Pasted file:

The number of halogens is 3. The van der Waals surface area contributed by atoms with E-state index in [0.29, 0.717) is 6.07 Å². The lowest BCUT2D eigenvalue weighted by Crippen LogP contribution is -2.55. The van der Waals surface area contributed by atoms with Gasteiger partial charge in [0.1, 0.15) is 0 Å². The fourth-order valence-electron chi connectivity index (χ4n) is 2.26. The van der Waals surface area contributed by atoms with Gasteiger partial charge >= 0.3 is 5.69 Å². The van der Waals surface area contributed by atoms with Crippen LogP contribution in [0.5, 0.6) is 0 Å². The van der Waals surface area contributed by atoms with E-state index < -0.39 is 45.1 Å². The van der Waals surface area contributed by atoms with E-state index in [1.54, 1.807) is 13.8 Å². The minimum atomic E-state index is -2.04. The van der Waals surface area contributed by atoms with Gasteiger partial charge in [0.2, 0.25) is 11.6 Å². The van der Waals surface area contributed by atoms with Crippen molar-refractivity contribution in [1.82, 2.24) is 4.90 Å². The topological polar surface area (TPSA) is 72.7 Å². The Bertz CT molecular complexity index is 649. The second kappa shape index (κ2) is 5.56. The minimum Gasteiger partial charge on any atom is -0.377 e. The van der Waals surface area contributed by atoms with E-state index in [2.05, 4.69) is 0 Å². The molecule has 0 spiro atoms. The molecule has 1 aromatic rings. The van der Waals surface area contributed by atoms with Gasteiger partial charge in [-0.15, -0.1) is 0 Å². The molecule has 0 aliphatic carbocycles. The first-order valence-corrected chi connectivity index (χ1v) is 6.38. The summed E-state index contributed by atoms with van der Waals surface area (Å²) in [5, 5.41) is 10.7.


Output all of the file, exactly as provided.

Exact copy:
The number of halogens is 3. The van der Waals surface area contributed by atoms with E-state index in [0.29, 0.717) is 6.07 Å². The lowest BCUT2D eigenvalue weighted by Crippen LogP contribution is -2.55. The van der Waals surface area contributed by atoms with Gasteiger partial charge in [0.1, 0.15) is 0 Å². The fourth-order valence-electron chi connectivity index (χ4n) is 2.26. The van der Waals surface area contributed by atoms with Gasteiger partial charge >= 0.3 is 5.69 Å². The van der Waals surface area contributed by atoms with Crippen LogP contribution in [0.5, 0.6) is 0 Å². The van der Waals surface area contributed by atoms with E-state index < -0.39 is 45.1 Å². The van der Waals surface area contributed by atoms with E-state index in [1.54, 1.807) is 13.8 Å². The minimum atomic E-state index is -2.04. The van der Waals surface area contributed by atoms with Gasteiger partial charge in [0.2, 0.25) is 11.6 Å². The van der Waals surface area contributed by atoms with Crippen molar-refractivity contribution in [1.82, 2.24) is 4.90 Å². The topological polar surface area (TPSA) is 72.7 Å². The Bertz CT molecular complexity index is 649. The second kappa shape index (κ2) is 5.56. The minimum Gasteiger partial charge on any atom is -0.377 e. The van der Waals surface area contributed by atoms with E-state index in [2.05, 4.69) is 0 Å². The molecule has 0 spiro atoms. The molecule has 1 aromatic rings. The van der Waals surface area contributed by atoms with Gasteiger partial charge in [-0.15, -0.1) is 0 Å². The molecule has 0 aliphatic carbocycles. The first-order valence-corrected chi connectivity index (χ1v) is 6.38. The summed E-state index contributed by atoms with van der Waals surface area (Å²) in [5, 5.41) is 10.7.